Trust and Authority youth debate blog by 18 year old Kimberley Nyamhondera & Fran Plowright

Free Word Trust Debate 13

Part One: By Kimberley Nyamhondera, 18 year old Gap Year student:

On Monday 18th November 2013,  we gathered at the Free Word Centre for a debate which promised to take a closer look at the topic of ‘Trust and Authority’ from a young person’s perspective. After the last few years and the revelations that those holding positions of power and once synonymous with the words honesty, integrity and responsibility, being hit with embarrassing scandal after scandal revealing them to be doing just the opposite: Snowden Files, Banking Crisis, Phone hacking scandal, Cash for questions, Policy U-turns to name but a few, it seemed timely and necessary to discuss the issue of trust and authority in regard to young people. It was a platform to air some grievances and come to a level of understanding between both parties and to start looking at how we all might communicate better.

The evening started and ended with two specially commissioned poems by Young Poet Laureate London contender, James Massiah, around the topic of trust and authority. Both poems were a frank yet different take on the influence of those in authority over our lives and how the breakdown of trust in this relationship affects us all. They were both striking pieces and set the tone of the evening.

We obviously weren’t looking to reinvent the wheel in this one evening but it felt necessary to have and be able to take advantage of a platform that allowed young voices to be heard on this topic, because we have a lot to say, questions that need answering and feel that there are some barriers that need to be broken down. This sentiment was reflected in the voices that started to ricochet around the room, after a stilted start, where many shied away from the microphone, the evening’s atmosphere was electric and my personal favourite question of the night put to MP for Islington North– What did it feel like, before, when you had people’s trust?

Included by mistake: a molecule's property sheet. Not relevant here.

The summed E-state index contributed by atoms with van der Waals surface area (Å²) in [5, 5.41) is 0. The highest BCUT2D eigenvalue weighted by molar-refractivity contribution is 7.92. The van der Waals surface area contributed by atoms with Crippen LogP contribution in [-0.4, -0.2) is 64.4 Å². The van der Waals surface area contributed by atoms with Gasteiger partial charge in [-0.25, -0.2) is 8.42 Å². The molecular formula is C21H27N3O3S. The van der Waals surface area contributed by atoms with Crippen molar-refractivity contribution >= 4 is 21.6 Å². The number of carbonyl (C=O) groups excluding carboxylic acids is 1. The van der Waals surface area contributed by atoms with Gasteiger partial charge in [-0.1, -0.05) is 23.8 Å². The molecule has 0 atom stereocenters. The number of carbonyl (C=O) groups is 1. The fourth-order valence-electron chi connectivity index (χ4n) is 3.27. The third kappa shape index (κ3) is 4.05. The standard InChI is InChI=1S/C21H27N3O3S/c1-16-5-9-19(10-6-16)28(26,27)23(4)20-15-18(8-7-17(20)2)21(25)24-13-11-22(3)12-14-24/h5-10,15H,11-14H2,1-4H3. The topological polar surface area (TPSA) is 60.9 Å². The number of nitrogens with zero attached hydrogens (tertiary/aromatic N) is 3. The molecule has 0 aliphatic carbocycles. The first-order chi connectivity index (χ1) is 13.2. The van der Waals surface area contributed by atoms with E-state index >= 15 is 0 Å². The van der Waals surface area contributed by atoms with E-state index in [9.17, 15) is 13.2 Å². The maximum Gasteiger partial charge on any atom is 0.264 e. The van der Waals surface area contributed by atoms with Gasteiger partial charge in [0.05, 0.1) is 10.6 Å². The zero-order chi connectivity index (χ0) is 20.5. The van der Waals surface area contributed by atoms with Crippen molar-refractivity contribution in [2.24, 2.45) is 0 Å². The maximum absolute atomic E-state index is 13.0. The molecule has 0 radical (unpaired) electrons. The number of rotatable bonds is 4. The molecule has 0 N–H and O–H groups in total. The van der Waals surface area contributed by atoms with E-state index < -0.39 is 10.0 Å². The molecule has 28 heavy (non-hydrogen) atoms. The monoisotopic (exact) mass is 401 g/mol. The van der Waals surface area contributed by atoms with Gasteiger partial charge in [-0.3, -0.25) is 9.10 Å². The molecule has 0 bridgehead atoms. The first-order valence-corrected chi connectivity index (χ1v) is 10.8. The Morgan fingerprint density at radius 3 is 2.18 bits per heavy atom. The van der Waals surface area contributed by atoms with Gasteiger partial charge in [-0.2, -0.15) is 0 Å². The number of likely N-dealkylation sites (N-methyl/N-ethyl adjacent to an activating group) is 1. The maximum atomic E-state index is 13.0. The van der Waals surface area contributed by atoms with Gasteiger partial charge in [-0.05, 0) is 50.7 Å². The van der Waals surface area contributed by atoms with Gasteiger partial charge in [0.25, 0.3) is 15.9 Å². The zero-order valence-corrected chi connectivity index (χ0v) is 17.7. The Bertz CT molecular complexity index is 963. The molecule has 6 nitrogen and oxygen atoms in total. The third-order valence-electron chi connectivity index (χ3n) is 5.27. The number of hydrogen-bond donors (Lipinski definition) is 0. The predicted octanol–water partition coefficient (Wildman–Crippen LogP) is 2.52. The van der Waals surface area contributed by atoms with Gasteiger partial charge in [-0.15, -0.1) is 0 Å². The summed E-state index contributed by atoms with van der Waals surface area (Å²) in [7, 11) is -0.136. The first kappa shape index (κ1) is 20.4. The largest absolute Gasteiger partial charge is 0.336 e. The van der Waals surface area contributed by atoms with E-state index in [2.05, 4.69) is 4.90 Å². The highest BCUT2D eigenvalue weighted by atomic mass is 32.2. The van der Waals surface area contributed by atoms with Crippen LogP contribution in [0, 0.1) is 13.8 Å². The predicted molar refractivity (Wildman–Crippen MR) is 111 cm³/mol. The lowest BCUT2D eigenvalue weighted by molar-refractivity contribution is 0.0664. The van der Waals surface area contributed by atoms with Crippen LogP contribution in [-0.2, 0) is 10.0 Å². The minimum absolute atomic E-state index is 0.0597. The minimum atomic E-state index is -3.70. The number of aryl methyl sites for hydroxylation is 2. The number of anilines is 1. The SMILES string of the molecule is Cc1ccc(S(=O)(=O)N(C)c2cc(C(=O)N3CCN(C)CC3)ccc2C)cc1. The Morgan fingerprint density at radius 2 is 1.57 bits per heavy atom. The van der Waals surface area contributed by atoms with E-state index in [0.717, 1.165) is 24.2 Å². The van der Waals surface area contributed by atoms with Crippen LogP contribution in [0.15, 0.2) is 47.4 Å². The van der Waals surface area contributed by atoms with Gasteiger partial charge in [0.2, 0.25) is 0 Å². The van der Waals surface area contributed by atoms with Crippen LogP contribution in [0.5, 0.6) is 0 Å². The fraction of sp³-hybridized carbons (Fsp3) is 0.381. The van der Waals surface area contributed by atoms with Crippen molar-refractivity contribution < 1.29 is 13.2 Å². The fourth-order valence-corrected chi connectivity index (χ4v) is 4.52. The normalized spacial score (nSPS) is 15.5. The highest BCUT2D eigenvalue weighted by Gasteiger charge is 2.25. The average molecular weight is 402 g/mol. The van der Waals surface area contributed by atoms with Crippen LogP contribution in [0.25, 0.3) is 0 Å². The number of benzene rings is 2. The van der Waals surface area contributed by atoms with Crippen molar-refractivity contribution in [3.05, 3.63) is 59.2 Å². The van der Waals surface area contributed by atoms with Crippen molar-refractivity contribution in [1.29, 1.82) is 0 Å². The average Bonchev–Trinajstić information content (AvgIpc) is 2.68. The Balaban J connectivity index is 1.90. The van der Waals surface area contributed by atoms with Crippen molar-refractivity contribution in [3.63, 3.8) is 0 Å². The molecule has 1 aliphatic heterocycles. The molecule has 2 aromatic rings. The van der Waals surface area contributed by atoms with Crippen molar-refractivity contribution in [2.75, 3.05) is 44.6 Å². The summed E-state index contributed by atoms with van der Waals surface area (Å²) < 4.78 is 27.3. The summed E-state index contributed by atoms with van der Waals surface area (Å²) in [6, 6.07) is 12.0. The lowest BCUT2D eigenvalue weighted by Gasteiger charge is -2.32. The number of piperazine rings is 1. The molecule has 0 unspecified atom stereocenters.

It seemed like the sheer honesty of this question spurned others on and I found myself wondering if I could remember such a time and if it was really that simple?

The audience was made up of the often unheard voices, the voices that wouldn’t be part of Prime Minister’s Question time or any other Question Time or University Challenge type debate as these were people who wouldn’t be invited or entertain the thought of attend events like these.

The questions and opinions that eventually did make their way through the microphone found that their honesty and their words challenged, impressed and most importantly made many scratch their heads.

Free Word Trust 1 Debate

 

At this point I would like to hand the blog over to Fran Plowright, producer and co-curator of this debate:

We didn’t come up with any instant solutions, but we definitely started a conversation and found there was a lot of feeling and passion relating to some these issues as described by Kimberley, and not just “apathy, indifference and ignorance” which is often the criticism levelled at our “disaffected and uneducated youth”. There were genuine suggestions about how young people and our panellists might look at taking things forward and some creative solutions on how to open the channels of communication up.

The panel was made up of  MP for Islington North Jeremy Corbyn, retired Police Superintendent Leroy Logan, 17 year old Young Mayor of Islington Jasmine Martins, Young Poet Laureate London contender James Massiah and Advisor and Youth Worker for Kids Company, David van Eeghen. The debate was skilfully chaired by ITN Broadcaster Charlene White.